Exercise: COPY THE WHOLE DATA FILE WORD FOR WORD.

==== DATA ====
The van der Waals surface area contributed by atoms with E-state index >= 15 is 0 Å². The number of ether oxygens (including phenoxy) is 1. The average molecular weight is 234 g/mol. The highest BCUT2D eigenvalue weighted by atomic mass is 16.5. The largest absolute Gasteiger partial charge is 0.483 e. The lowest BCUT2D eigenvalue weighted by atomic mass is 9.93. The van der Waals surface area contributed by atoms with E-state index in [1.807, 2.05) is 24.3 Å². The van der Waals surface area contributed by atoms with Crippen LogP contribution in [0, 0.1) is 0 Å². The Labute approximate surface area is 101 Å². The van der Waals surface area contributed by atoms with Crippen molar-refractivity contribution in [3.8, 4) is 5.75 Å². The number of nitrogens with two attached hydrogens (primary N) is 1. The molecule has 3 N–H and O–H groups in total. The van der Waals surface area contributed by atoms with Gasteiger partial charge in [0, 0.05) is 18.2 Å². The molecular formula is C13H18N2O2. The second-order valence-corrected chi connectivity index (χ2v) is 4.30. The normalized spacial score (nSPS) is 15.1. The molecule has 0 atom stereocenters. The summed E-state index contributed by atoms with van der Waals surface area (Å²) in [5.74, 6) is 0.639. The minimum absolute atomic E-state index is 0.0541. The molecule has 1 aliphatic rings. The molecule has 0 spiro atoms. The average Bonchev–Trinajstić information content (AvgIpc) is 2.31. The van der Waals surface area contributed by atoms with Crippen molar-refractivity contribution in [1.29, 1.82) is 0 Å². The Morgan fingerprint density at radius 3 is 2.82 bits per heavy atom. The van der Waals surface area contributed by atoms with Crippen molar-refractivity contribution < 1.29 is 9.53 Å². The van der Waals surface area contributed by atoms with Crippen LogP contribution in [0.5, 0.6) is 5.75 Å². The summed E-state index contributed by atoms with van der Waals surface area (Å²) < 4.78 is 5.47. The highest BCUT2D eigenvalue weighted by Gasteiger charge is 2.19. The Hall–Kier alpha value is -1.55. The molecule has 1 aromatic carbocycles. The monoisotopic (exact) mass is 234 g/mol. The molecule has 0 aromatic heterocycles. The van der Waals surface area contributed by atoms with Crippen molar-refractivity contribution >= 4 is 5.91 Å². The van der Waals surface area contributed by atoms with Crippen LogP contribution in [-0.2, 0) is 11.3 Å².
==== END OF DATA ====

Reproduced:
The van der Waals surface area contributed by atoms with E-state index >= 15 is 0 Å². The number of ether oxygens (including phenoxy) is 1. The average molecular weight is 234 g/mol. The highest BCUT2D eigenvalue weighted by atomic mass is 16.5. The largest absolute Gasteiger partial charge is 0.483 e. The lowest BCUT2D eigenvalue weighted by atomic mass is 9.93. The van der Waals surface area contributed by atoms with E-state index in [1.807, 2.05) is 24.3 Å². The van der Waals surface area contributed by atoms with Crippen LogP contribution in [0, 0.1) is 0 Å². The Labute approximate surface area is 101 Å². The van der Waals surface area contributed by atoms with Crippen molar-refractivity contribution in [3.8, 4) is 5.75 Å². The number of nitrogens with two attached hydrogens (primary N) is 1. The molecule has 3 N–H and O–H groups in total. The van der Waals surface area contributed by atoms with Gasteiger partial charge in [0, 0.05) is 18.2 Å². The molecular formula is C13H18N2O2. The second-order valence-corrected chi connectivity index (χ2v) is 4.30. The normalized spacial score (nSPS) is 15.1. The molecule has 0 atom stereocenters. The summed E-state index contributed by atoms with van der Waals surface area (Å²) in [5.74, 6) is 0.639. The minimum absolute atomic E-state index is 0.0541. The molecule has 1 aliphatic rings. The molecule has 0 spiro atoms. The average Bonchev–Trinajstić information content (AvgIpc) is 2.31. The van der Waals surface area contributed by atoms with Crippen molar-refractivity contribution in [1.29, 1.82) is 0 Å². The Morgan fingerprint density at radius 3 is 2.82 bits per heavy atom. The van der Waals surface area contributed by atoms with Crippen molar-refractivity contribution < 1.29 is 9.53 Å². The van der Waals surface area contributed by atoms with Crippen LogP contribution in [0.5, 0.6) is 5.75 Å². The summed E-state index contributed by atoms with van der Waals surface area (Å²) < 4.78 is 5.47. The highest BCUT2D eigenvalue weighted by Gasteiger charge is 2.19. The Hall–Kier alpha value is -1.55. The molecule has 1 aromatic carbocycles. The monoisotopic (exact) mass is 234 g/mol. The molecule has 0 aromatic heterocycles. The van der Waals surface area contributed by atoms with Crippen molar-refractivity contribution >= 4 is 5.91 Å². The van der Waals surface area contributed by atoms with Crippen LogP contribution in [-0.2, 0) is 11.3 Å².